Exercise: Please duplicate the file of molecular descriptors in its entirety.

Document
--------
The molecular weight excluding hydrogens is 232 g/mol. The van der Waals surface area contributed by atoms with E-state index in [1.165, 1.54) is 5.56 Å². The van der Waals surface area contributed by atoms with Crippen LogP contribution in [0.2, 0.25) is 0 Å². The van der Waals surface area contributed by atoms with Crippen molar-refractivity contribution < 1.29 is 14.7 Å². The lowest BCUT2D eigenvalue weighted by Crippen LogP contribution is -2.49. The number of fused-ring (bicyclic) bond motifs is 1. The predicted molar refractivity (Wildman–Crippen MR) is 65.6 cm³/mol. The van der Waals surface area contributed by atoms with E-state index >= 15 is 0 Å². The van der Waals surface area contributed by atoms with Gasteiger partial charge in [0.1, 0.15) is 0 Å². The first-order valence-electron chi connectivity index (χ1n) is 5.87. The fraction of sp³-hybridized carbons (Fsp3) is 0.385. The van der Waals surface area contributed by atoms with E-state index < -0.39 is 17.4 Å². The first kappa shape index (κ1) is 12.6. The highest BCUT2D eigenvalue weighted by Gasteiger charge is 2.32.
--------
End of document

The molecular weight excluding hydrogens is 232 g/mol. The van der Waals surface area contributed by atoms with E-state index in [1.165, 1.54) is 5.56 Å². The van der Waals surface area contributed by atoms with Crippen LogP contribution in [0.2, 0.25) is 0 Å². The van der Waals surface area contributed by atoms with Crippen molar-refractivity contribution < 1.29 is 14.7 Å². The lowest BCUT2D eigenvalue weighted by Crippen LogP contribution is -2.49. The number of fused-ring (bicyclic) bond motifs is 1. The predicted molar refractivity (Wildman–Crippen MR) is 65.6 cm³/mol. The van der Waals surface area contributed by atoms with E-state index >= 15 is 0 Å². The van der Waals surface area contributed by atoms with Gasteiger partial charge in [0.1, 0.15) is 0 Å². The first-order valence-electron chi connectivity index (χ1n) is 5.87. The fraction of sp³-hybridized carbons (Fsp3) is 0.385. The van der Waals surface area contributed by atoms with E-state index < -0.39 is 17.4 Å². The first kappa shape index (κ1) is 12.6. The highest BCUT2D eigenvalue weighted by Gasteiger charge is 2.32.